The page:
Dialog Semiconductor PLC’s shares on Tuesday plunged the most in more than 16 years after an analyst warned that Apple Inc would probably cut back on the use of the company’s power-management chips.
“There is strong evidence that Apple is developing its own power-management integrated circuits and intends to replace the chip made by Dialog at least in part,” Bankhaus Lampe analyst Karsten Iltgen said in a research note published on Tuesday.
A shift to Apple developing its own chips in-house is unlikely in the short term, he said.
Dialog stock sank 20 percent to 38.26 euros at 12:05pm in Frankfurt, giving the company a market value of 2.98 billion euros (US$3.16 billion). It earlier dropped as much as 36 percent, its biggest intraday decline since Dec. 18, 2000.
Apple suppliers have been hit recently.
Last week, Apple notified Imagination Technologies Group PLC that it would stop using the British company’s graphics technology within the next two years.
The news sent Imagination’s shares down 62 percent on Monday last week, as Apple is Imagination’s largest customer, providing just over half its revenue.
Apple also dominates Dialog’s supply chain. Reading, England-based Dialog gets about 74 percent of its sales from Apple.
“We believe that Apple is setting up power-management design centers in Munich and California,” Iltgen said. “We hear from the industry that about 80 engineers at Apple are already working on a PMIC [power management IC] with specific plans to employ it in the iPhone by as early as 2019.”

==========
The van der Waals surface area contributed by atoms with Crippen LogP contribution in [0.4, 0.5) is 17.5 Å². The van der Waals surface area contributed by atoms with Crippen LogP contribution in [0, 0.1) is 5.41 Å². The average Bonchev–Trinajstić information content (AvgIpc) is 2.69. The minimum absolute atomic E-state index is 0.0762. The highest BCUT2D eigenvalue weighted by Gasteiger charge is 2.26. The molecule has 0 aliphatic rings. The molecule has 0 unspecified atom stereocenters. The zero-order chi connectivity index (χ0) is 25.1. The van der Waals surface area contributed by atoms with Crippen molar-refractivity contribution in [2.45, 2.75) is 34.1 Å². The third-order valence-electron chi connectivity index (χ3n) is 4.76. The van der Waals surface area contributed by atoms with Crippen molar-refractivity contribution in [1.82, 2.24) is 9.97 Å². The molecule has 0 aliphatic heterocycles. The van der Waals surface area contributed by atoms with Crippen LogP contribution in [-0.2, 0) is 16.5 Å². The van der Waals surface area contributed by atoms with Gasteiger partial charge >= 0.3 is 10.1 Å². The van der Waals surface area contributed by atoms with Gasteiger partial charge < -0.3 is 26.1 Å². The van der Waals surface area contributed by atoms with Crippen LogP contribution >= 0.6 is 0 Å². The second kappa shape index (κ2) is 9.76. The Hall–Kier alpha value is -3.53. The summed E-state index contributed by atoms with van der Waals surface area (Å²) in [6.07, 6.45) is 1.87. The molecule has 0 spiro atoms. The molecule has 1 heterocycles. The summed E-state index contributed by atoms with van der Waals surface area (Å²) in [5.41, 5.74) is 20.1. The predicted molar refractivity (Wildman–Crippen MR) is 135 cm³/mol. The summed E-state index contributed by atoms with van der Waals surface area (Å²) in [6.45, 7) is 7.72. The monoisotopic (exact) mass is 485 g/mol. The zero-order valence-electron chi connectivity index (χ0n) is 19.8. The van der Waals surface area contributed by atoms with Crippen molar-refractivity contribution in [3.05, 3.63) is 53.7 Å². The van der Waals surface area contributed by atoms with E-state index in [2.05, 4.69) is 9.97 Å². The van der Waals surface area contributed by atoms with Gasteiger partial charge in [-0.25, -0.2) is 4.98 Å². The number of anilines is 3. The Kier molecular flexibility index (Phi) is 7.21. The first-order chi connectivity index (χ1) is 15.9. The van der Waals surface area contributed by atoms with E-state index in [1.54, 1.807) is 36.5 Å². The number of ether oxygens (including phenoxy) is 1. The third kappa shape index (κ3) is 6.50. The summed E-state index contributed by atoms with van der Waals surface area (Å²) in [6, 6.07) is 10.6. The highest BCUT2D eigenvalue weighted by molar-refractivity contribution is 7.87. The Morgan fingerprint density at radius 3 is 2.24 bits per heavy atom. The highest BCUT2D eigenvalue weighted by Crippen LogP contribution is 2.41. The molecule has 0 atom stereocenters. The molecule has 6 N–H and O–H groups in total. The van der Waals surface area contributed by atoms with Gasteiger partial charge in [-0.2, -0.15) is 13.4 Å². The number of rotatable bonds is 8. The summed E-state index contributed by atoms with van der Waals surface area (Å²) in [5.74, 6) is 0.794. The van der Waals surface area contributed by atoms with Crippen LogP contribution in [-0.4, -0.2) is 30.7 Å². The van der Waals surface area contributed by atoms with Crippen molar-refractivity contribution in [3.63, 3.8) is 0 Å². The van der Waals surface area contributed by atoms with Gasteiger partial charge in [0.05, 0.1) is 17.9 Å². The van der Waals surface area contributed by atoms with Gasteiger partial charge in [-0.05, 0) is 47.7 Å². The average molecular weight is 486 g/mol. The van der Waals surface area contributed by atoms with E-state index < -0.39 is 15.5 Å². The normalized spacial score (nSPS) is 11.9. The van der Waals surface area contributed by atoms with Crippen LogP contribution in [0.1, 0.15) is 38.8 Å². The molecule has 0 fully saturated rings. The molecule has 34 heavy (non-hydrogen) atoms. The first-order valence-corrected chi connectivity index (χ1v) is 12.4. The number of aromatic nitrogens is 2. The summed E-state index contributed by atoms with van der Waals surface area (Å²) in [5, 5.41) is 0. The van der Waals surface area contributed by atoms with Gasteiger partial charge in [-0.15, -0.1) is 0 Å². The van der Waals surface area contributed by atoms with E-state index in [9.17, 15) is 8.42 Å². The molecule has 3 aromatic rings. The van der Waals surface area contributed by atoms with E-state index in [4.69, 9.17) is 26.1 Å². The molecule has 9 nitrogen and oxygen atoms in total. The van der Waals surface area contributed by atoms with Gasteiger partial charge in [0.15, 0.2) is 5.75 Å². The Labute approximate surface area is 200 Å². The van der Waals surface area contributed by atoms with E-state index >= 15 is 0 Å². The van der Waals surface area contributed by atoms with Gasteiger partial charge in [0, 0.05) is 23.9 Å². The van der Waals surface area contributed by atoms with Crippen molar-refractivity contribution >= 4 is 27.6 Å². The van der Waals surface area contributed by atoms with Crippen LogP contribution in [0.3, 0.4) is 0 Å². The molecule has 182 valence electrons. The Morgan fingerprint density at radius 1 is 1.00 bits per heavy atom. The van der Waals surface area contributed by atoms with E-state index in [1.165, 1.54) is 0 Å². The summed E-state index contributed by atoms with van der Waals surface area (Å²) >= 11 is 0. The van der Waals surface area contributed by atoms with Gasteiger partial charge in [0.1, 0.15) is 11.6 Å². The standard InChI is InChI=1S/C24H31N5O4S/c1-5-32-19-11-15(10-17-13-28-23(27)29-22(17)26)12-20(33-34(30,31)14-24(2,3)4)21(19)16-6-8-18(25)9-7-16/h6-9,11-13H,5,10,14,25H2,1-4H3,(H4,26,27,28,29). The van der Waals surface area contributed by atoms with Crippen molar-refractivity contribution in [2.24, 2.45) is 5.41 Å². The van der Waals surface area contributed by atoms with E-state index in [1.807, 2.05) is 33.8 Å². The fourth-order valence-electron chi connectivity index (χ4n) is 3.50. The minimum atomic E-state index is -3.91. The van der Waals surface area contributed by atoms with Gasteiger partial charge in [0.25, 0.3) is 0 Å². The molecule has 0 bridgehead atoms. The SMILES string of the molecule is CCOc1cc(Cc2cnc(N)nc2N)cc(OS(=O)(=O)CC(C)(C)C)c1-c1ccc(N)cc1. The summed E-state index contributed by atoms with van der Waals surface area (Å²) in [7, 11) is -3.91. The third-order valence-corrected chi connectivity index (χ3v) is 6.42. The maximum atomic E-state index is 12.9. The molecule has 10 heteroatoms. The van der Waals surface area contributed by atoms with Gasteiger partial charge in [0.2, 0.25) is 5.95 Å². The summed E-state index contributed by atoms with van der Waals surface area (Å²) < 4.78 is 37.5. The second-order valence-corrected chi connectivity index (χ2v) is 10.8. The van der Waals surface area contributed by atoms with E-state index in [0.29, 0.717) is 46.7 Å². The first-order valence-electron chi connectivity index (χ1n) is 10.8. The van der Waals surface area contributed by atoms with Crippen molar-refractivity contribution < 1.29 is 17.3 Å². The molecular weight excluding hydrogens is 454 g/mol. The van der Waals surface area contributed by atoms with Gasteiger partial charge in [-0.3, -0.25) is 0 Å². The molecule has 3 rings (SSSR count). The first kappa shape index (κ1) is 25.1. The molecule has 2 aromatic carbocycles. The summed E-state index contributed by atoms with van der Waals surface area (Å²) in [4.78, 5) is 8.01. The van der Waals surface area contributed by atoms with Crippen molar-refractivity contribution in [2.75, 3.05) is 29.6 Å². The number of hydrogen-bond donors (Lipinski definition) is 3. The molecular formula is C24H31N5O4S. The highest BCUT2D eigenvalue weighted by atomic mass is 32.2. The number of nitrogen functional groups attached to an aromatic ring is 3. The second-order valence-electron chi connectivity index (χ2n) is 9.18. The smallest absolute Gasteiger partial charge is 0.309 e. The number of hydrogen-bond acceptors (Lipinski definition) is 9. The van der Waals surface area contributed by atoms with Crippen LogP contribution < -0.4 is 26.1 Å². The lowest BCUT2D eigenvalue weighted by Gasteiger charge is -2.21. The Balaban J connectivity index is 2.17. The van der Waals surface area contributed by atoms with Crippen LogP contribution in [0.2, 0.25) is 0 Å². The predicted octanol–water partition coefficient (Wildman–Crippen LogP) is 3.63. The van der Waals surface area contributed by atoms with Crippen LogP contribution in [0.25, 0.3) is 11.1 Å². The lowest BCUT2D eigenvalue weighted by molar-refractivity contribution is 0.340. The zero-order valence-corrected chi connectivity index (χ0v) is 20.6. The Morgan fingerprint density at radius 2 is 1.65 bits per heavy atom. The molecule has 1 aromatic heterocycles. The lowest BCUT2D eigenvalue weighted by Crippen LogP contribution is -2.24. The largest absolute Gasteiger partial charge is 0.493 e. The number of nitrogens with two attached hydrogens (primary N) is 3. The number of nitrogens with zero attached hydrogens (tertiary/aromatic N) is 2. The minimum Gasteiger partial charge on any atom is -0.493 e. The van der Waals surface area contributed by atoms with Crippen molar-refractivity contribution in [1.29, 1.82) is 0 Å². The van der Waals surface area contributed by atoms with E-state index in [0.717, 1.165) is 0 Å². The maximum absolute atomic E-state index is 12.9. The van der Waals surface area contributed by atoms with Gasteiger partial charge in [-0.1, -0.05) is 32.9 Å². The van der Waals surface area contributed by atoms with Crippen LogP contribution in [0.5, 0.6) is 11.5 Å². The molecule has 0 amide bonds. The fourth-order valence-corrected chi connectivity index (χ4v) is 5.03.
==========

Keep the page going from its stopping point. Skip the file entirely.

Bankhaus Lampe downgraded Dialog to a sell rating from hold.
Spokespeople from Dialog and Apple did not respond to requests for comment.
Dialog, which supplies chips to Apple’s iPhones and iPads, employs about 1,300 engineers, predominately in the UK.
Apple has been busy taking in-house development work for its graphic processing units. The Cupertino, California-based company is designing a new chip for future Mac laptops that would take on more of the functionality now handled by Intel Corp processors.
Apple already designs its own smartphone processors, obviating the need to turn to Qualcomm Inc or another supplier for chipsets.
There has been a steady flow of engineers from Dialog to Apple over the past year, according to a person familiar with the situation who was not authorized to speak on the topic.
Due to the close nature of Dialog’s relationship with Apple, it is not unusual to see a steady flow of employees to and from the two companies, the person said.
However, over the past year Apple also hired several people from fellow supplier Imagination, including former chief operating officer John Metcalfe as a senior director based in London.
Imagination said in its last week statement that Apple “has asserted that it has been working on a separate, independent graphics design in order to control its products.”
Other Apple suppliers were also dragged down by signals of the technology giant’s increasing self-reliance, with sensor makers AMS AG and STMicroelectronics NV declining as much as 10 percent and 4.3 percent, respectively.
Not everyone agrees that Dialog is at risk.
“We do not see them remotely in a similar position,” Barclays PLC analyst Andrew Gardiner said in a research note. “We acknowledge Apple’s continued hiring of engineers, in power management and elsewhere, but an additional 80 engineers hired in this area pales in comparison to the over 1,300 engineers Dialog employed at the end of last year.”
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